by Adebayo Rayo
“…Nyako, on his part, made radio announcements to the effect that he is not leaving office yet…”
On Friday, the Supreme Court sacked the governors of five states, declaring their tenures long over. The 7 justices, headed by the Chief Justice of Nigeria, Dahiru Musdapher, ordered the sack of Sokoto State Governor, Aliyu Wammako; Bayelsa State Governor, Timipre Sylva; Cross River State’s Liyel Imoke; Kogi State’s Ibrahim Idris; and Murtala Nyako of Adamawa State.
All five governors, who are members of the ruling party PDP, were first sworn into office in 2007, but due to irregularities, their elections were nullified in 2008 and fresh elections ordered, which they all won.
The governors then argued that their tenures do not expire till 2012 because of the fresh elections conducted in 2008, a position challenged by the Independent National Electoral Commission.
The Supreme Court decision
“To allow the governors seeking tenure elongation will allow a culture of impunity in the system,” Justice Walter Onnughen said, explaining the rationale behind the Supreme Court decision. “Their tenure started from the day their first oath of office was administered… no person can remain in office more than the four years provided for by the constitution,” Onnughen said.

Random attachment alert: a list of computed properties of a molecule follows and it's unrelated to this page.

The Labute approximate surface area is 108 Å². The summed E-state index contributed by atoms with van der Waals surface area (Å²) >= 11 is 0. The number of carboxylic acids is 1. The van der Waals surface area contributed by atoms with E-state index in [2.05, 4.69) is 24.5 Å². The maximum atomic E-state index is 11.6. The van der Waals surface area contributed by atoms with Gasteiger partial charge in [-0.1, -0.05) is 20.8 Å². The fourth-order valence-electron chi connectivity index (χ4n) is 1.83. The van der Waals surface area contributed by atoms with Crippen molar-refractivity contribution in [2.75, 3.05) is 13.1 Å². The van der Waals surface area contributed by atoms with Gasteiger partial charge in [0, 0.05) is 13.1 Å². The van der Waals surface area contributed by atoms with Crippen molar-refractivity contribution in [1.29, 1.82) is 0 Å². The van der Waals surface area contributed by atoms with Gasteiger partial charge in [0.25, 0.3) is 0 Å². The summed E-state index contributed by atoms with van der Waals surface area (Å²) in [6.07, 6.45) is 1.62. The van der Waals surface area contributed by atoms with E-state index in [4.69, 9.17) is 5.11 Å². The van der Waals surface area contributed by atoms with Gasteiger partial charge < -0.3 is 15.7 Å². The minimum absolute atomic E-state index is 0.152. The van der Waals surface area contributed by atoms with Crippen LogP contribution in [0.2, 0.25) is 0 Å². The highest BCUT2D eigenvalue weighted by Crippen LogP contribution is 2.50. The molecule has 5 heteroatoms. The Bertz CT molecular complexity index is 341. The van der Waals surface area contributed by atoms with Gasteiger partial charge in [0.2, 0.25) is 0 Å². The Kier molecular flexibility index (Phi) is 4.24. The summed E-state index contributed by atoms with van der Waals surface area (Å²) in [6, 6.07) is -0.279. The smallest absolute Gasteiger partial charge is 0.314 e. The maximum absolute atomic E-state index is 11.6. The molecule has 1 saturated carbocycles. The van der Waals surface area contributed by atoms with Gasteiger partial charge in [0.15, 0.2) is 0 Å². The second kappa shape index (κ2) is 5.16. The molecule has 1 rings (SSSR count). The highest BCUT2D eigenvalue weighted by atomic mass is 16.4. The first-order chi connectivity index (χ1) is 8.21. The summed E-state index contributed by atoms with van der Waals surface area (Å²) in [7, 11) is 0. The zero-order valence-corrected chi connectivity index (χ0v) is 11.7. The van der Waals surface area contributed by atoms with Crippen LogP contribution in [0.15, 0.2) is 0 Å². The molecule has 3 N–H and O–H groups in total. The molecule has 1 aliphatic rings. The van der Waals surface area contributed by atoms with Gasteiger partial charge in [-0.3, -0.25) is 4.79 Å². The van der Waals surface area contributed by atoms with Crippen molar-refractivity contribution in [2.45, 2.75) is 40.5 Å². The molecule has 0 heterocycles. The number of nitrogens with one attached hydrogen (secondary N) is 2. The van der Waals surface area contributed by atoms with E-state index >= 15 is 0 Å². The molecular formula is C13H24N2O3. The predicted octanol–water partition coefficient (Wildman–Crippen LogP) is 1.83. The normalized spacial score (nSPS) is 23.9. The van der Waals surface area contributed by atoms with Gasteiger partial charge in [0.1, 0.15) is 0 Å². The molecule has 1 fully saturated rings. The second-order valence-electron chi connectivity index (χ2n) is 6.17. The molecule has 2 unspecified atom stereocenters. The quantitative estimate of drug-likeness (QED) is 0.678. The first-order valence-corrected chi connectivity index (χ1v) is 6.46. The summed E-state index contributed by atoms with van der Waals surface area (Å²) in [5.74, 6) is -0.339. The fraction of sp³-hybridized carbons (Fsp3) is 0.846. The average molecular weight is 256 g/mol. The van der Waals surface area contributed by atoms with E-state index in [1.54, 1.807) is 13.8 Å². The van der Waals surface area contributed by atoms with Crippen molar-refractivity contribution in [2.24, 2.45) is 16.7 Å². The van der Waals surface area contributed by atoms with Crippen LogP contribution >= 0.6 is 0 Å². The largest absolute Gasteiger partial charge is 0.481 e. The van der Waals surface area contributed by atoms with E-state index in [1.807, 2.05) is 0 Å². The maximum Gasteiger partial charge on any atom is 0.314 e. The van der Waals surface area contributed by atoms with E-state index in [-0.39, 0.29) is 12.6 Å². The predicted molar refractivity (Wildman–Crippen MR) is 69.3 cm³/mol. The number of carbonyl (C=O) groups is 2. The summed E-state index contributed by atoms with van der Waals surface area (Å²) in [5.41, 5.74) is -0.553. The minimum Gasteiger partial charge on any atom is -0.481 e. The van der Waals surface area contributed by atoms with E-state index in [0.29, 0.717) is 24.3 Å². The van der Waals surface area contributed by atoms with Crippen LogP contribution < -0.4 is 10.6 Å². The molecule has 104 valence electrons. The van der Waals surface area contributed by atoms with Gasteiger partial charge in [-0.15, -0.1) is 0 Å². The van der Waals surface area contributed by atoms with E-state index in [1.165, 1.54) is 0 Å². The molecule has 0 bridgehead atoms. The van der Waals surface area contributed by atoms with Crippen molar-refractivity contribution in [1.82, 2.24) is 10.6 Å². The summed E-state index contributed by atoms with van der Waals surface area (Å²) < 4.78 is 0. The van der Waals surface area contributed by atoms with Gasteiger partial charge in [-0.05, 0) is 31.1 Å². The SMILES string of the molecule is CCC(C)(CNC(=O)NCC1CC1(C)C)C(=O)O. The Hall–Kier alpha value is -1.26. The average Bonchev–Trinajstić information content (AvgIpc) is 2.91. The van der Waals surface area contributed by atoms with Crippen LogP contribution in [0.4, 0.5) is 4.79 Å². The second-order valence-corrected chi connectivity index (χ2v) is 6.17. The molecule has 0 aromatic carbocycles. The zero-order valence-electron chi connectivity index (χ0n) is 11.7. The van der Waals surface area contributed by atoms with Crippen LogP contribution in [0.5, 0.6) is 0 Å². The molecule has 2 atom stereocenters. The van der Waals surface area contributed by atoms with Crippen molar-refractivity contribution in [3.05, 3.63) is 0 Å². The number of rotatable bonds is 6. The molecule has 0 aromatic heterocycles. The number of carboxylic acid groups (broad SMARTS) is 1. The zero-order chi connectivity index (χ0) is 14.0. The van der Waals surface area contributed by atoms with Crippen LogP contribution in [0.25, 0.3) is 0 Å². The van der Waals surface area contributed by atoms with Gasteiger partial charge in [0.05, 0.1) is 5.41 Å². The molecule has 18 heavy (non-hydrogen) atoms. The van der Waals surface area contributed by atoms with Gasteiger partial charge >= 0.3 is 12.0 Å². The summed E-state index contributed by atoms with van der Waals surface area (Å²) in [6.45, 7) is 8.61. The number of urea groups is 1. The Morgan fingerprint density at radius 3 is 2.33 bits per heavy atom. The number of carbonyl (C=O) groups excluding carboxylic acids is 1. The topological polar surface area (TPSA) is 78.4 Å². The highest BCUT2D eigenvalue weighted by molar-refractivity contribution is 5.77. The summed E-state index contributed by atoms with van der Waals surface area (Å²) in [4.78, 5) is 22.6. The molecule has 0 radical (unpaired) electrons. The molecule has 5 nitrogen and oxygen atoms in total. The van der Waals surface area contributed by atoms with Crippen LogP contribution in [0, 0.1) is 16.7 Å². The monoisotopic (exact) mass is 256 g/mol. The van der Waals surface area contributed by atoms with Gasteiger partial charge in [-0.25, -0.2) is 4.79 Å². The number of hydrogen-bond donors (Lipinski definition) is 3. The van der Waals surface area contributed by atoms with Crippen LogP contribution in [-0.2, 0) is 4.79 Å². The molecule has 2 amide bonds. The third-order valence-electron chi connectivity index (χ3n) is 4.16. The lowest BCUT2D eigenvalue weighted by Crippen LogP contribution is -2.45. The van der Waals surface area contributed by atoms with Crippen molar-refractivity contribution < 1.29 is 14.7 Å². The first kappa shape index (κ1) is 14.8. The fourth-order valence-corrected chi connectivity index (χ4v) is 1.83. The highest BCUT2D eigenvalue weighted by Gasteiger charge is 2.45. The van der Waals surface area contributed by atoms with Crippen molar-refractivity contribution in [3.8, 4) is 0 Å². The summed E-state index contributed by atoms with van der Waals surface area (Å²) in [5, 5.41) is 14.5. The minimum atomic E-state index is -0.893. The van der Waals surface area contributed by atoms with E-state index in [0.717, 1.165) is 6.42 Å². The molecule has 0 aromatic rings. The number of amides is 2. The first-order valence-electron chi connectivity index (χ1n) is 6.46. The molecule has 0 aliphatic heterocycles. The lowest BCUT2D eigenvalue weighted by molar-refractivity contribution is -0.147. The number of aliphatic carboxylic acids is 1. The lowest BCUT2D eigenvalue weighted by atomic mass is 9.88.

The governors have been replaced with the speakers of their various state house of assembly, in accordance with the constitution, pending the conduct of fresh elections in their various states by INEC. In Kogi State, where the elections have already held and the governor-elect, Idris Wada was first sworn in, the Attorney General of the Federation ordered that the speaker of the house of assembly should be sworn-in in Wada’s stead.
The Governors React
Cross River Governor, Liyel Imoke, immediately vacated office, just as the Kogi State Governor, Ibrahim Idris was quick to get the governor-elect sworn in. However, not all the governors took the Supreme Court judgment in their stride.
Bayelsa Governor, Timipre Sylva was rumoured to have gone “into ‘hiding”, even though his spokesperson said the judgment was only “a temporary setback”. Adamawa State governor, Nyako, on his part, made radio announcements to the effect that he is not leaving office yet, with the attorney general of the state also saying the Supreme Court ruling had no ‘consequential orders’.
The Attorney General of the Federation, Mohammed Adoke, however instructed the Inspector-General of Police and other law enforcement agencies to “put in place, appropriate security measures to ensure orderly transition and to avoid any breach of the peace”.